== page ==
She began researching online, finding several websites about dyslexia. Some included dysgraphia, a processing issue with handwriting, but none covered dyscalculia.
After six months, she finally found information about dyscalculia; it said he would never learn.
“It was pretty hopeless,” she said.
A Glimmer of Hope
Prior to resorting to Brain Works, Willingham attempted using the Wilson Language Training program to re-teach Nate how to read.
The program explained that children like Nate learned backwards.
“When you’re in kindergarten, you learn ‘A-ah-apple,’ but with dyslexic children, you have to teach them ‘A-apple-ah,’” she said. “That’s where we started, getting word associations to learn the sound.”
She began noticing improvements in his spelling, hearing him phonetically pronounce words before spelling them out.
Nate said reading syllable cards helped improve his reading, but it was a very slow process.
After a year and a half with barely any progress, Willingham and her husband, Dan, knew they needed to begin researching again to find another curriculum to help with math.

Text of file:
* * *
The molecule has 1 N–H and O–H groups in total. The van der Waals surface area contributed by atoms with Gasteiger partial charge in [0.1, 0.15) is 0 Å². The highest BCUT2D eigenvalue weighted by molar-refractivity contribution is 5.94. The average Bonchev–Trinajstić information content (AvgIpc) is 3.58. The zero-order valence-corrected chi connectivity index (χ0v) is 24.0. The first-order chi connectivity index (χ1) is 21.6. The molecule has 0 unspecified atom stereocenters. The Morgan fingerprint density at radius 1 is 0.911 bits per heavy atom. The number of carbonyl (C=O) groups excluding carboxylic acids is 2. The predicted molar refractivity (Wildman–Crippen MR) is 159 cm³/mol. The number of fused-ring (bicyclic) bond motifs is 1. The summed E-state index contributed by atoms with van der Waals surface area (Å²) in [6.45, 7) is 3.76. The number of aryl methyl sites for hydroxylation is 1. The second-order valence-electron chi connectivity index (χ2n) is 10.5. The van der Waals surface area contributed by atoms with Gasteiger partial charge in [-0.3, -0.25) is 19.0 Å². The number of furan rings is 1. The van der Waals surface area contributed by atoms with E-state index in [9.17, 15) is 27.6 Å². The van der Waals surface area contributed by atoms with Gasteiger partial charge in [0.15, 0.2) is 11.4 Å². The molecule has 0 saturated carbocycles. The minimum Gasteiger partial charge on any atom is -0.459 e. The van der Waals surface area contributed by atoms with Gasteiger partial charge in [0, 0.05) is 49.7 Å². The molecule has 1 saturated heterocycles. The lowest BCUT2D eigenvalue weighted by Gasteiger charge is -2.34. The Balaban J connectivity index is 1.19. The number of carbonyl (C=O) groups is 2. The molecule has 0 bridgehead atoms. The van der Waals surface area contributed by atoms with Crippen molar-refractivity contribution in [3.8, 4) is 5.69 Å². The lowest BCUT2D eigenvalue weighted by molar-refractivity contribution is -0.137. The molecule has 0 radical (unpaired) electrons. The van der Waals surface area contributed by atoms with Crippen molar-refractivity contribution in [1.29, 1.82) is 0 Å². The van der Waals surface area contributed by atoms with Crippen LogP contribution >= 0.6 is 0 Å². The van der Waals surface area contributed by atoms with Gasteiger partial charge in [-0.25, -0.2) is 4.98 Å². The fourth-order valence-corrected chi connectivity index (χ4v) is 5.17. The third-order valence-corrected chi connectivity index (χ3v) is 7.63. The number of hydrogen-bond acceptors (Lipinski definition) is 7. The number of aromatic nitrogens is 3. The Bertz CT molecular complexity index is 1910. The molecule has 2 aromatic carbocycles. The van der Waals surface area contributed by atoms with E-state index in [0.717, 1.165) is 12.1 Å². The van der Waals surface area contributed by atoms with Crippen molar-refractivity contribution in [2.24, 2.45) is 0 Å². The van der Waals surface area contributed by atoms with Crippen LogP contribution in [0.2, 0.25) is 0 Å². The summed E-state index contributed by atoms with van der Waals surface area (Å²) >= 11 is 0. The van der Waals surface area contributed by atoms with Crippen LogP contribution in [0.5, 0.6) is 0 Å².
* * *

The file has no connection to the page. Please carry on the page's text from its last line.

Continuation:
“Yes, he learned how to use a calculator well, but that’s not something he can always rely on,” she said.
The next morning, Dan Willingham attended a Business Networking International meeting where Daniels spoke about working memory that helps store and process new information.
After researching Daniels and her business, they brought Nate in to see Daniels for an interview. They were interested, but the financial aspect stood in the way.
Daniels offered Willingham a job, asking her to help at Brain Works in exchange for a discount on the treatment.
“It really helped me to make the decision,” Willingham said. “I was able to work with this little boy and just in the time frame that I was there, I saw improvements.”
In his 13 sessions at Brain Works since March, Daniels has noticed similar improvements in Nate including speed of reading, mathematical calculations and articulation.
“Three weeks later I noticed a difference in his reading. I had a mommy moment,” she said while holding back tears.
Nate notices the changes, too. His face lit up when Daniels told him he shaved a minute off his time completing a set of fast-paced math problems.